Shebang directive, which always begins with the sequence
#!, can sometimes be found on the first line of a Bash or Python script. In a Linux environment, the Shebang functions as an interpreter directive. This guide explains what a Shebang is and what advantages it provides. It also describes how to use a Shebang inside a Bash or Python script.
What is a Shebang?
#! symbol indicates the interpreter, or which version of an interpreter, to use when executing a script. It is also known as the “sharp-exclamation”, “sha-bang”, “hash-bang”, or “pound-bang”. The name is believed to have originated as a partial contraction of either “SHarp bang” or “haSH bang”.
A Shebang is always the first line of a script. Because it begins with the
# symbol, the interpreter does not process the line containing the Shebang. When a Linux system executes a text file, it treats the Shebang as an interpreter directive. It locates the correct interpreter and runs it, passing the name of the file to the interpreter as input. For example, executing a file named
~/scripts/shebang that begins with the Shebang
#!/bin/sh is functionally equivalent to running the command
/bin/sh ~/scripts/shebang. The text file must be executable for proper processing to occur.
The Shebang directive has the following advantages:
- Permits users to treat scripts and files as commands.
- Hides certain implementation details from users, such as the name of the interpreter.
- Does not require the user to know the absolute path to the interpreter or how to use the
- Allows a particular version of an interpreter to be used, for example,
- Allows the interpreter to be changed while maintaining the same user behavior and command.
- Can automatically pass mandatory options through to the interpreter.
One potential drawback can occur if the path to the interpreter is hard coded. If the location of the interpreter changes, the Shebang directive must be updated at the same time. Otherwise, the script might stop working.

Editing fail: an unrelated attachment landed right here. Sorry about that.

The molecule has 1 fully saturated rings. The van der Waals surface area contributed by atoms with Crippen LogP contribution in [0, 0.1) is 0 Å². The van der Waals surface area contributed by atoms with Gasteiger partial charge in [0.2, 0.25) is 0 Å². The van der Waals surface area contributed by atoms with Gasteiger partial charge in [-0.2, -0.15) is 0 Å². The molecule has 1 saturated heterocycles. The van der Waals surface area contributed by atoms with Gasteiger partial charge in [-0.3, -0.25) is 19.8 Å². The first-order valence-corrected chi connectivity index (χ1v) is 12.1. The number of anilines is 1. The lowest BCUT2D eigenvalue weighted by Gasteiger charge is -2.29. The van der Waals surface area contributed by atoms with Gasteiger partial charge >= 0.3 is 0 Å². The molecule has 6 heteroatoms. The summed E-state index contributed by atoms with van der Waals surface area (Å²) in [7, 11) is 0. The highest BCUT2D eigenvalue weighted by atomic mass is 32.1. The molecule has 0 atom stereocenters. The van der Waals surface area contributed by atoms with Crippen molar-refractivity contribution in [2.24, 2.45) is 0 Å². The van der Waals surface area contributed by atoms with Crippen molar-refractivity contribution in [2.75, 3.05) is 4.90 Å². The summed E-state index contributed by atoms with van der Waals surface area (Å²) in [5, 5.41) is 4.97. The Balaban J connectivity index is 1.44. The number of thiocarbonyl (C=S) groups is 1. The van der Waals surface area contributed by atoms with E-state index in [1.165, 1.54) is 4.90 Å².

The Shebang directive follows this format.
Here is an actual example of a Shebang instruction. This Shebang mandates the use of the
sh Bourne shell to run the script. This example uses an absolute path to define the interpreter.
env utility can help find the path to the interpreter. In this case, the Shebang instructs the system to use
/usr/bin/env to discover the path to the
python2 interpreter. This technique is more robust because it continues to work if the path changes.
To effectively implement a Shebang, keep in mind the following rules.
- The directive must always begin with the
- To work properly, a Shebang must occur on the first line of the file. If it is found in any other place, it is treated as a comment.
- Either specify the full absolute path to the interpreter or use
envto find the correct path.
- Place any interpreter options after the name of the interpreter. Implementation details for compiler options vary between different systems. However, all major operating systems support at least one option.
- One or more spaces between the
#!character combo and the name of the interpreter are allowed, but not required. For example, the directives